Every parents’ worst nightmare is to have their children victimized by a child predator. Considering that these criminals aren’t always complete strangers, but rather people they actually know and trust, it’s extremely crucial to teach our children how to deal with people and situations that are potentially dangerous for them. We must also strongly secure our homes to make outsiders’ access difficult, if not impossible.
Below are tips to keep your kids and dwelling safe from potential child predators:
1. Install Durable Front Gates and Security Doors
First off, make all entrances to your property safeguarded. Have durable gates and fences built along your perimeters, and secure them with tough padlocks. Boost your all entrance and exit doors’ securities as well; choose a reliable security door installer near you and let a pro assess all the direct access areas to your home. You can even have your security door beautifully designed, so it can pose as simply an aesthetic enhancement when it’s actually a defense against undesirables.
Consider using more sophisticated locks, because simple ones can be unlocked by your children easily, allowing them to go out of the house if you’re not looking. Furthermore, if a child predator sees your child unlocking a door without fuss, it may encourage them to try picking your lock, too.
2. Instruct Kids to Never Open the Door For Anyone
Firmly tell you kids to never open the door for anyone under all circumstances. They should always call you first when someone’s at the door, even if it’s only the pizza delivery guy or your cheerful neighbor.
Also teach your kids to tell an adult “No” when they’re being asked to do anything uncanny. For example, a stranger or trusted adult may come knocking at your door, asking your kid for help on a certain task. Tell your kids that adults don’t ask kids for help, so they must immediately refuse if someone demands it from them.
3. Designate Trusted Adults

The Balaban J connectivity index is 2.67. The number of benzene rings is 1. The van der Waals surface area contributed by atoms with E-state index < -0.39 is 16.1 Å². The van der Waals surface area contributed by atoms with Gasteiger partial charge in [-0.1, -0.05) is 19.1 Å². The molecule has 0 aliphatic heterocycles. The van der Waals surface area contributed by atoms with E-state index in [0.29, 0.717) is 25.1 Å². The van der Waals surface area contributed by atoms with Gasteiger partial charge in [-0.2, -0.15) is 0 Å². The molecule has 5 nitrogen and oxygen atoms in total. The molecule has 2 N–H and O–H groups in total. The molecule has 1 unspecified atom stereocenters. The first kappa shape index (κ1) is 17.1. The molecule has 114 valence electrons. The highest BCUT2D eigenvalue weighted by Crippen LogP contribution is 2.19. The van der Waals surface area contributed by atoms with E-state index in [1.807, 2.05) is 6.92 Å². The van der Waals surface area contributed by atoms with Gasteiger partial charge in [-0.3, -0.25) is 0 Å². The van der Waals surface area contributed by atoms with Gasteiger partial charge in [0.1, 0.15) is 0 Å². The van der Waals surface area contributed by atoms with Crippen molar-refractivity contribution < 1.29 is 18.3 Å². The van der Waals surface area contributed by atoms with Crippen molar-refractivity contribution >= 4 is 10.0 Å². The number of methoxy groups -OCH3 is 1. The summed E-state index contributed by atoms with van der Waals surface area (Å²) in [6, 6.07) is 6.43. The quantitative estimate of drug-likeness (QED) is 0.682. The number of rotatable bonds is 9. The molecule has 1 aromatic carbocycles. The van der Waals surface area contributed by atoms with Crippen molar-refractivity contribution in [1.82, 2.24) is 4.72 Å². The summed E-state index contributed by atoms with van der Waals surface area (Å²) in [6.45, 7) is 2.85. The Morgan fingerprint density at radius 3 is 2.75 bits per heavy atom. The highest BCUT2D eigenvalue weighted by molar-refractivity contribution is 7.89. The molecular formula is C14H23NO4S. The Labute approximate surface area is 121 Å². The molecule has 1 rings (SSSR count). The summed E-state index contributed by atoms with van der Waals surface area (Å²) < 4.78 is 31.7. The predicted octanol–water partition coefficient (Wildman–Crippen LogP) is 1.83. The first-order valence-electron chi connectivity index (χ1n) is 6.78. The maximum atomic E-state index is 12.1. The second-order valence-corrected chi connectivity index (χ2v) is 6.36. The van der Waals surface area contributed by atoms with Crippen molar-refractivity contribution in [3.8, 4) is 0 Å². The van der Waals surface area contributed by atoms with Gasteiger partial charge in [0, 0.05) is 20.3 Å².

When you instruct your kids to not talk to strangers, only limit those strangers to anyone who invades their personal space; otherwise, it can be safe to talk to them. For example, if you’re hurt and in need of urgent medical care, teach your kids how to call 911 or to alert a trusted female neighbor about your situation.
Make a list of safe adults who are allowed to pick up your children from daycare or school and send them back home. They’re typically your parents and in-laws, siblings, and their babysitter. Instruct your child that those are the only people they can allow to be near them.
4. Get to Know Your Neighbors
Although there would be no guarantee that a nice neighbor is also entirely trustworthy, it still pays to get to know them as deeply as you can. Your instincts alone can be enough to warn you about a person, so if you feel uncomfortable with someone, don’t let them see your children, especially if you’re at work.
If your child plays a lot outside and they tell you about an adult that makes them uneasy, tell them to trust their instincts, and to stay away from that person. It would be safer to have a distrustful kid than to force them to be polite, only for them to end up being abused.
It can be distressing to constantly think about keeping your children safe from potential abusers, so bear in mind that paranoia isn’t the solution, but rather, education. Educate them about child abuse using age-appropriate techniques. The more they know about it, the lower their chances of being victimized. They can also share your teachings with their classmates, spreading more awareness about this disturbing reality.